Regarded as possibly the first English novel ever, this tells the story of a man who's found himself alone and shipwrecked on a deserted island; the many years he spends making a new home for himself, the many times he tries to escape his paradise dungeon and the thick courage it took to outlast the immeasurable feat of solitude. This is the story of a man who finds one footprint on a deserted island.
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on February 26, 2003
Written like a narrative biography, this popular Defoe tale has been abridged to appeal to younger reader. It is set in the mid-1600s in England, as young Robinson considers his future. His father warns him about the perils of sailing. Robinson, undeterred, finds his way to a ship leaving from London.
Various adventures ensue, including being captured as a slave by a wealthy Turk. When he breaks for his escape, he manages to board a ship with a kind captain who assists him.
The real adventure begins soon thereafter, eight years after he first left home. He is shipwrecked:
"Nothing can describe the panic I felt when I hit the water... I looked up and saw an island before me." That island becomes his home for many years. His only book is his Bible which he reads daily. He makes what he needs from items he finds of the island, and later, meets Friday, whom he saves from death.
The illustration by N. C. Wyeth are beautiful, and have been seen in many earlier editions and versions of "Robinson Crusoe."
Few books hold the charm and swagger that "Robinson Crusoe" does, and lesser still tell it so well. The abridgment retains the excitement, and hopefully, as your child or student grows older, they will want to read the original version.
I fully recommend "Robinson Crusoe," by Daniel Defoe.
Anthony Trendl
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on January 21, 2003
After reading Glyn Williams' trenchant 'The Prize Of All The Oceans' I had an overwhelming desire to read this classic once again. I first read it when I was a mere 10 year old and it completely mesmerized me; I find that it still held the same power over me thirty years later. It is difficult to put this tale down once the title character becomes a castaway on the "island of despair" (as Crusoe refers to it) and he begins the battle against the odds to survive. Facing extreme tropical heat, torrential storms, a dreadful loneliness and the struggle to master some of the simplest of skills we take for granted Crusoe wages his one-man crusade for survival. Beginning his desolate existence steeped in woeful self-pity he slowly realizes through a series of trying circumstances, devotional reading of the Bible and finally relief from his isolated state that the experience proves to be one of reverie. In the process Crusoe becomes quite possibly the most inspirational figure to spring forth from the pages of literature.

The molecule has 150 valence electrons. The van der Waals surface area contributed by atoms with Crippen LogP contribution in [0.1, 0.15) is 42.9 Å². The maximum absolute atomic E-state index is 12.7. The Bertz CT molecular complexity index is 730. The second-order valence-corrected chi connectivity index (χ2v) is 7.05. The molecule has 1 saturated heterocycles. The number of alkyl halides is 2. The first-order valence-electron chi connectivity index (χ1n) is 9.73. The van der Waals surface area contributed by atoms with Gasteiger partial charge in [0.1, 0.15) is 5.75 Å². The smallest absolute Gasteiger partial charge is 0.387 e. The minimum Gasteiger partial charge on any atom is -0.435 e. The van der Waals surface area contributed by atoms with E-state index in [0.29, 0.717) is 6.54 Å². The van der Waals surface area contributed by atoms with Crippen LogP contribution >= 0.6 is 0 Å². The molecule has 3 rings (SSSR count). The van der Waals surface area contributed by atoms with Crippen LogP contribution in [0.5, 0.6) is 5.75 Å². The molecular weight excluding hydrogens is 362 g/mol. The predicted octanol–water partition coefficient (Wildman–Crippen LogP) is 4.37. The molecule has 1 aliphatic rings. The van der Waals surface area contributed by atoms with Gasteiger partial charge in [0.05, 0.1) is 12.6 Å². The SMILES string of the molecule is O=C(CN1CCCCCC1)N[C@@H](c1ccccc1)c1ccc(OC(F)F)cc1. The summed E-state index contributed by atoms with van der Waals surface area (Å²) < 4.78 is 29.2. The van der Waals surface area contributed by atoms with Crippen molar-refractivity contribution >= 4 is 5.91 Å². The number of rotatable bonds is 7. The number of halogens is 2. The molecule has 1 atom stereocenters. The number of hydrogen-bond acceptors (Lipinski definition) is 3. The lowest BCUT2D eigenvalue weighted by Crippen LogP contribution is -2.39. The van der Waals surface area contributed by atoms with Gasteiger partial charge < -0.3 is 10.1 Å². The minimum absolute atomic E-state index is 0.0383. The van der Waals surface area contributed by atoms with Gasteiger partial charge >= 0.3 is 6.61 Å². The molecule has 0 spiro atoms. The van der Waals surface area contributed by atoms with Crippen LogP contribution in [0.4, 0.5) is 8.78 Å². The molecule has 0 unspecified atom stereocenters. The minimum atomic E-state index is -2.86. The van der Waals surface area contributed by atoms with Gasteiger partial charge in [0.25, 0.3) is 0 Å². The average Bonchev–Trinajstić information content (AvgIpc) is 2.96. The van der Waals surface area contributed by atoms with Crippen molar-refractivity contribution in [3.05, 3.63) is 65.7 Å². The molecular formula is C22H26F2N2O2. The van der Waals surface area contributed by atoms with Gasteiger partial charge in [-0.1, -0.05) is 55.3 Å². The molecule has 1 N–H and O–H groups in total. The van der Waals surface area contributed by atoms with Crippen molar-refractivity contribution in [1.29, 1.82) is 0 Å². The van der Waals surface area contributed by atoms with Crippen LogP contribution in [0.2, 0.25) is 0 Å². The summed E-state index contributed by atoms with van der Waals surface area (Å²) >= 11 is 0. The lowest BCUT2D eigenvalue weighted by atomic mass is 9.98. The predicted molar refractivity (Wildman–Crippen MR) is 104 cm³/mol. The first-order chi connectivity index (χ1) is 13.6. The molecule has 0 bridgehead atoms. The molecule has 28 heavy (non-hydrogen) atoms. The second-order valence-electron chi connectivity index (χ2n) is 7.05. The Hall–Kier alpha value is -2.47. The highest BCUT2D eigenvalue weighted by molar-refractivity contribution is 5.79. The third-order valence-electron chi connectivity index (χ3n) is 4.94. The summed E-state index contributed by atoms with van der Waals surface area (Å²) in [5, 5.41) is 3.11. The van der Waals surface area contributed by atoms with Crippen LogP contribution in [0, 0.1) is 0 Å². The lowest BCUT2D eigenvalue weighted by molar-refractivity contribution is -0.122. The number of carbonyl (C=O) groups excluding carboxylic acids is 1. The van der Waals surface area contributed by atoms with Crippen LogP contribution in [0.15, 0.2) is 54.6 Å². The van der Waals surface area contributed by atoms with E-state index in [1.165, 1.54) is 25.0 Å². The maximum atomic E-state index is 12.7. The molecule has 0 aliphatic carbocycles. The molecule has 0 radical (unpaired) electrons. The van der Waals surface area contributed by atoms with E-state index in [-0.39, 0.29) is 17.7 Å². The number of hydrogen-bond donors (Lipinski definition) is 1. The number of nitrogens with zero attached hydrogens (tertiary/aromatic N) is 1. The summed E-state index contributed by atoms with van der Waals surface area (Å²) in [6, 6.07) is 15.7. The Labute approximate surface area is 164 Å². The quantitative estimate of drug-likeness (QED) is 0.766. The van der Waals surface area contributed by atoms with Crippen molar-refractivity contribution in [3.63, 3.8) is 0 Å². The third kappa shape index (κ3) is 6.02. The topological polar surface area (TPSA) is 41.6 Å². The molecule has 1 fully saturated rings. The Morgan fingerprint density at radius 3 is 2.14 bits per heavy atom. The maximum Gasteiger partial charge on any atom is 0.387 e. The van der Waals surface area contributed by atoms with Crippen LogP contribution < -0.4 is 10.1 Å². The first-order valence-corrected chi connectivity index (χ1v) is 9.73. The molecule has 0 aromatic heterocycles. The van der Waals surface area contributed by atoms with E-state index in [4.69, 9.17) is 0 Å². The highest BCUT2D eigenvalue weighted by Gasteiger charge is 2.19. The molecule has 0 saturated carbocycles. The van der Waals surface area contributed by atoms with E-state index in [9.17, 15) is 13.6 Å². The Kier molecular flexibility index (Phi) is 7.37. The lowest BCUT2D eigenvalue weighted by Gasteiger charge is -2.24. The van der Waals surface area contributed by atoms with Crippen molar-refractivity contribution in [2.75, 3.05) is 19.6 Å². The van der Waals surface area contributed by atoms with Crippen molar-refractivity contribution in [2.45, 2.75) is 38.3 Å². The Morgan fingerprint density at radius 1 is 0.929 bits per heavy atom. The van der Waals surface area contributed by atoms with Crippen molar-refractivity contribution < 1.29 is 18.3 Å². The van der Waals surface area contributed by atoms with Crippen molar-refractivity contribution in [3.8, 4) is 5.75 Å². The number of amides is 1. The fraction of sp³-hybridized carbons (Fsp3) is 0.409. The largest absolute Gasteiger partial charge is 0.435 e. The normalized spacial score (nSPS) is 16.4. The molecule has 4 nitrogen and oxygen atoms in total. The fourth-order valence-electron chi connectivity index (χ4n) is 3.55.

Though it is annually listed by literature scholars as one of the 100 finest works of fiction, today primarily adolescents read Defoe's enduring tale as part of their required reading for school; very few others rarely bother with this nearly three century old tale. 'Robinson Crusoe' it seems is a classic awaiting a renaissance of rediscovery by adults who regularly read for either leisure or as a part of continuing education. While the novel's approach to morality may seem a bit old fashioned by today's contemporary standards, the character's awakening to wisdom, inner strength and faith will inspire any reader of any age. Crusoe's ability to steel himself against the onslaught of natural elements, his own self doubts and finally a band of savages who discover his "island empire" should win over even the most jaded of us. This Norton Critical Edition is the perfect package to gain a deep appreciation for this masterpiece of the English language. So do yourself a favor and pick up a copy of this book today and transport yourself back to your youth and also to a time long past. It's a journey you won't regret taking.
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on September 16, 2002
One of the best works of fiction I've read. I listened to this work unabridged and the narrator's tone and cadence were excellent. The narrative in the novel was very easy to follow as the majority of the book involves thoughts of Crusoe and very little dialogue. This is where its similarity with the movie "Cast Away" ends. It's an enduring story not for its Swiss Family Robinson detail but for its character development. Defoe does an excellent job of writing the impetuous, self-reproaching, humbling, ambitious and regretful thoughts of Crusoe.